“Your sister over there is rude and condescending.”

Trisha looked over at me and I put my hands up and made an expression that said, “I don’t know, I’m innocent.”

Was this guy crazy? Maybe he was homeless and just wandered in off the street? Maybe he was an actor and we were on a prank show?

“Well, I can take care of you, sir.” Trisha walked over to him and walked him through the cocktail menu (which was the page he had been looking at) and then he ordered a beer we happened to be out of, so Trisha suggested one very similar in taste.

“This establishment is the worst service I have ever had,” he muttered as he gathered up his coat and began to haphazardly get off the barstool.

Trisha tried to reel him back in by almost pleading, “I’m sorry, sir! How can we make you happy?” But he left the restaurant nearing breaking our door by pushing it open so hard it bounced off the outside wall. The hostess stared over at us with a face of fear; we looked back at her with faces of boredom and disdain.

Sometimes you just get crazies. You can’t do anything about it. Keeps work interesting, I guess.


Busy Night at Work

Last night was insane. Everyone behind the bar was totally surprised because it was Sunday night, then Antonio pointed out that the next day would be Labor Day, so, yeah, no one had work and everyone was drinking the night away. By seven all 15 bar stools were taken and Antonio and I were so busy we hardly had time to look at or acknowledge each other. Both of us had our heads down, making drinks, cracking open beers, or looking to customers to ask for their order.

I don’t mind it, though. It makes the shift go by so quickly, and of course, I made bank! I realize that I get into a nice flow when it’s fast paced that I can never get to when it’s slower. In fact, sometimes I feel less willing to work when we have a slow night. I went up to the hostess stand after we were closed and she told me that we had done close to 650 covers! Insane. On typically “busy” Sunday dinner shifts we do, maybe, 400. I laughed, shocked, and she laughed too. She looked flustered, her hair was frizzy and her face was gleaming with sweat. It must have been a nightmare to run around the restaurant and patio seating all of those people. I’m feeling thankful the bar is only about 15 feet of space I have to walk back and forth through, that’s for sure!

It was definitely a fun night for Antonio, and me even if it wasn’t for her. The customers at our bar were friendly (although lively) and they weren’t super needy either, which was surprising. It was around 8:30 that people began lining up behind the customers that were seated to order drinks. They didn’t have a table or a reservation and were waiting to obtain either, so they shouted over the hustle and bustle of the restaurant, “Beefeater Martini, please!” or “Can I look at a menu?” There was no in between.

It was around this point that I noticed the dining room on the right was full and the lounge area on the left was full, and from what I could tell the outside patio was too, that’s when Antonio and I got flooded with drink orders from the servers and cocktail waitresses. Then there was hardly time to interact with the customers. Bartenders choose to work differently. Antonio tends to check in with people at the bar that make eye contact with him. He’ll be shaking a tumbler or mopping up a mess and he will always break from it and go up to someone at the counter who looks like they need attention and ask them, “Doing okay?”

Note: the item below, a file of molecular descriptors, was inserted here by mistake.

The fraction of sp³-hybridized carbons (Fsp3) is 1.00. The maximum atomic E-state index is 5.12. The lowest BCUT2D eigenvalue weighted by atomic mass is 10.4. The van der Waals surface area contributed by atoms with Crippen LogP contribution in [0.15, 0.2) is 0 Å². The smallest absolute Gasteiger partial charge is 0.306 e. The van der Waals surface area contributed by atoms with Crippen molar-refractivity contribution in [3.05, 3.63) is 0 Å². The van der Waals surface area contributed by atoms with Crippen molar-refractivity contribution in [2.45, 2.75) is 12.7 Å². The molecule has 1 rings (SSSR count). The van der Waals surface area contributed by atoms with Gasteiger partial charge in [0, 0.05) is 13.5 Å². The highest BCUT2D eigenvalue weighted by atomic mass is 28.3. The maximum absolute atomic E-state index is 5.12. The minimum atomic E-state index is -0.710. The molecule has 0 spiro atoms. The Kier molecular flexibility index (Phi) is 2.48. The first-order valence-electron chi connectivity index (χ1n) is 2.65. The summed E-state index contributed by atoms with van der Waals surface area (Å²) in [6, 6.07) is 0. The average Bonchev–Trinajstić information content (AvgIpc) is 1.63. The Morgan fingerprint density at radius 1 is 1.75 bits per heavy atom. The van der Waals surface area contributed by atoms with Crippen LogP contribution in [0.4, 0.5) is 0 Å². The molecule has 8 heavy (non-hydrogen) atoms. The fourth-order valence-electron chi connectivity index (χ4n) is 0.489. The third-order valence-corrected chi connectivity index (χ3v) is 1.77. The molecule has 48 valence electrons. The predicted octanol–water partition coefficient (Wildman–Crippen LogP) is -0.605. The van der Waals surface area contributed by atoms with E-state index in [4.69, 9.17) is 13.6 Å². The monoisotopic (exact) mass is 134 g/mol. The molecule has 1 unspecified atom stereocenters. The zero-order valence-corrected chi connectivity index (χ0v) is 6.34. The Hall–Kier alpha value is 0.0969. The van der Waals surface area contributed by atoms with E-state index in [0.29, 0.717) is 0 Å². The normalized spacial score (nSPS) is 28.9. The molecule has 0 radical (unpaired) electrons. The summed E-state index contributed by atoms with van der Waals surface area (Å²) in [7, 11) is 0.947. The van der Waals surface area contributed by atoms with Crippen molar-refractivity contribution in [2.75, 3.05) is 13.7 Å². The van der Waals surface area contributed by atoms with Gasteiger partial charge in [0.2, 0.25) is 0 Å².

I’m different. I prefer that you flag me down. I’m busy. I’ve got things going. If a customer of mine really needs me, I should hope that they’d catch my attention somehow.

However, I also know some people don’t feel comfortable shouting across a bar or find it “rude”. I get it. So I try to check in from time to time, as well. Sometimes Antonio will help me with my guests, and I appreciate that. Sometimes we tip pool. We’ve been working together behind the bar for over four years now, so we know how the each of us likes to work and respect one another. That’s one of the major reasons I love to work at Esperanza, and busy nights aren’t a headache because the staff just grooves with one another, you know? Bartending isn’t always like that at any or every restaurant or bar. Psh. Trust me, I know. I’ve been doing this since I was old enough to, to help myself through college, and now to help myself through grad school – a total of almost seven years!

Sometimes it kills me. But it’s the busy nights that kick my ass that I always appreciate. They remind me why I do this job to even begin with – it’s hard work but it’s rewarding when you close up at the end of the night, count your cash, and go home to two sleepy cats and a warm bed.


Trying a New Menu

Yup, it’s that time of year again, folks! When the managers and other head of house come sniffing around the bar, sizing the cocktail list up, and asking, “What’s on here that’s seasonal?” Christmas is still more than two months away and already Jamie is like, “We should put something on here called Smoking Rudolph or Santa’s Pipe!” She laughs and the other managers chortle and when she walks away I give Trisha and Antonio this look like, “What….”

We’re not going to do that. That’s stupid. That is a stupid name for a cocktail and it’s October. But,we brainstormed.